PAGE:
Benny & Shrimp
By Katarina Mazetti
Here is a funny little book from Sweden.
It’s a romance involving two people who are totally unsuited, so the road to love is full of potholes. They meet in a graveyard.
Desiree’ has come to visit the grave of her recently departed and vaguely unlamented husband “Orjan” who had the temerity to be hit by a fast moving vehicle while riding his bike.
In spite of his careful fitness regime and his respect for cholesterol, he is gone. His marker, plain and unadorned gives her little comfort.
Benny has come to tend the garden along side the extravagantly garish headstone of his dearly departed mother. The two mourners share the same bench.
She thinks his farmer clothes and peaked cap unpleasantly rural, besides (she notices) he’s missing two fingers.
He wonders why she doesn’t make some effort to look attractive. In his mind he calls her “beige.” She’s blond with white eyelashes and a bleak expression. They don’t have a thing in common, but one day a little child visiting the cemetery causes them to share a smile.
Their biological clocks are ticking and lust (it has to be said) drives them into each others arms. He can’t call her Desiree, it’s too fancy. He calls her “Shrimp”.
Benny is a farmer. He has 24 milk cows and some sheep. His life is long days of hard work and only debt to show for it. She is a librarian, a reader, an opera fan; she couldn’t cook a meal and she has no interest in learning how. Their love making is vigorous and athletic and mutually pleasing. They haven’t got a chance!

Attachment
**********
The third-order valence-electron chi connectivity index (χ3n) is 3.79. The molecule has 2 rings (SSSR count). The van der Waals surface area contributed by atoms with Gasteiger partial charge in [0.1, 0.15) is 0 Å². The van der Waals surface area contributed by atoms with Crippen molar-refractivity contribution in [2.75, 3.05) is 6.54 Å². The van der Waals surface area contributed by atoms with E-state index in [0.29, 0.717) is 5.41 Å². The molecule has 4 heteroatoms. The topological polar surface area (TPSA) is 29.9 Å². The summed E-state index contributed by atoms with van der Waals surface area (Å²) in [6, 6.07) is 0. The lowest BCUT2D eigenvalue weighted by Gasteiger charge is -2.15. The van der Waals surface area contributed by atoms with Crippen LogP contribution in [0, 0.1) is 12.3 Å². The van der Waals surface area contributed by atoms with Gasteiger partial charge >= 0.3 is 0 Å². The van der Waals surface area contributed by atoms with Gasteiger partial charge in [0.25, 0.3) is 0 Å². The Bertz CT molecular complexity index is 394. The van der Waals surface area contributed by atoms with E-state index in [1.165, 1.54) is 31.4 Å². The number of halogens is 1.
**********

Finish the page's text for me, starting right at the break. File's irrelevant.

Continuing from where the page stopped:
She takes him home with her to her white and beige apartment, with its charcoal sketches and tube furniture. The endless bookshelves unnerve him.
He takes her to his farmhouse, untended since his mothers death. His old furniture, darkly painted walls and endless cross-stitched pictures make her nauseous. Their enthusiasm for each other lasts until she, poking around at his house, discovers the report card from his final year at school. His good marks set her on the road to a make over; evening classes and life off the farm.
He hatches a plan that would see her working half time, living at the farm, commuting to the library. They resort to jokes to sidestep the pitfalls around them. Is there any hope for these two?
In Benny’s life there are long-time friends who don’t think she’ll do. A farmer needs a wife who can drive the tractor and help with the cows. They have someone in mind.
In Shrimp’s life there are cultured people who pay her attention. The fates conspire against them.
This story is told by each character in alternate chapters. We know what’s in Benny’s heart and head; we know she’s nuts about what he could be. The outcome is a triumph and a betrayal, believable and outrageous.
Peggy Freeman is a freelance writer living in Red Deer.